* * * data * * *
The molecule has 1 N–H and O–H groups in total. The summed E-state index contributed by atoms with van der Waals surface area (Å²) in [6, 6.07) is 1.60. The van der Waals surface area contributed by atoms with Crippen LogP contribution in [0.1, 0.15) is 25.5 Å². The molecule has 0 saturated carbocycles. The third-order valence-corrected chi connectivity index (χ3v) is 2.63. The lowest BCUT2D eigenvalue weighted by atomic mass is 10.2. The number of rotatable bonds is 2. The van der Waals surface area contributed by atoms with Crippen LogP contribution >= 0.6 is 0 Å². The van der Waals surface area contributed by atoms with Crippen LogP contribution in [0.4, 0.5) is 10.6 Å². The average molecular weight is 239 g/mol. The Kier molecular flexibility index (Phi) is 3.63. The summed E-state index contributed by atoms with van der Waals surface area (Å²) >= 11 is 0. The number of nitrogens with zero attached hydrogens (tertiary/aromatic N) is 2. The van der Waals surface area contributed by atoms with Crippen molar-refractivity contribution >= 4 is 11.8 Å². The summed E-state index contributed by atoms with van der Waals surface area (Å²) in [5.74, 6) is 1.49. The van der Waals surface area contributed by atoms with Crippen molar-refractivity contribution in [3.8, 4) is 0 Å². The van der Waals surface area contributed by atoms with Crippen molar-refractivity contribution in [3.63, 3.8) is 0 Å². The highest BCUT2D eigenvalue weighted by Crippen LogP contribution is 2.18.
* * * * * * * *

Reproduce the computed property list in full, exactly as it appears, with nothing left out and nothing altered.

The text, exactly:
The molecule has 1 N–H and O–H groups in total. The summed E-state index contributed by atoms with van der Waals surface area (Å²) in [6, 6.07) is 1.60. The van der Waals surface area contributed by atoms with Crippen LogP contribution in [0.1, 0.15) is 25.5 Å². The molecule has 0 saturated carbocycles. The third-order valence-corrected chi connectivity index (χ3v) is 2.63. The lowest BCUT2D eigenvalue weighted by atomic mass is 10.2. The number of rotatable bonds is 2. The van der Waals surface area contributed by atoms with Crippen LogP contribution >= 0.6 is 0 Å². The van der Waals surface area contributed by atoms with Crippen LogP contribution in [0.4, 0.5) is 10.6 Å². The average molecular weight is 239 g/mol. The Kier molecular flexibility index (Phi) is 3.63. The summed E-state index contributed by atoms with van der Waals surface area (Å²) >= 11 is 0. The number of nitrogens with zero attached hydrogens (tertiary/aromatic N) is 2. The van der Waals surface area contributed by atoms with Crippen molar-refractivity contribution >= 4 is 11.8 Å². The summed E-state index contributed by atoms with van der Waals surface area (Å²) in [5.74, 6) is 1.49. The van der Waals surface area contributed by atoms with Crippen molar-refractivity contribution in [3.8, 4) is 0 Å². The van der Waals surface area contributed by atoms with Crippen molar-refractivity contribution in [3.63, 3.8) is 0 Å². The highest BCUT2D eigenvalue weighted by Crippen LogP contribution is 2.18.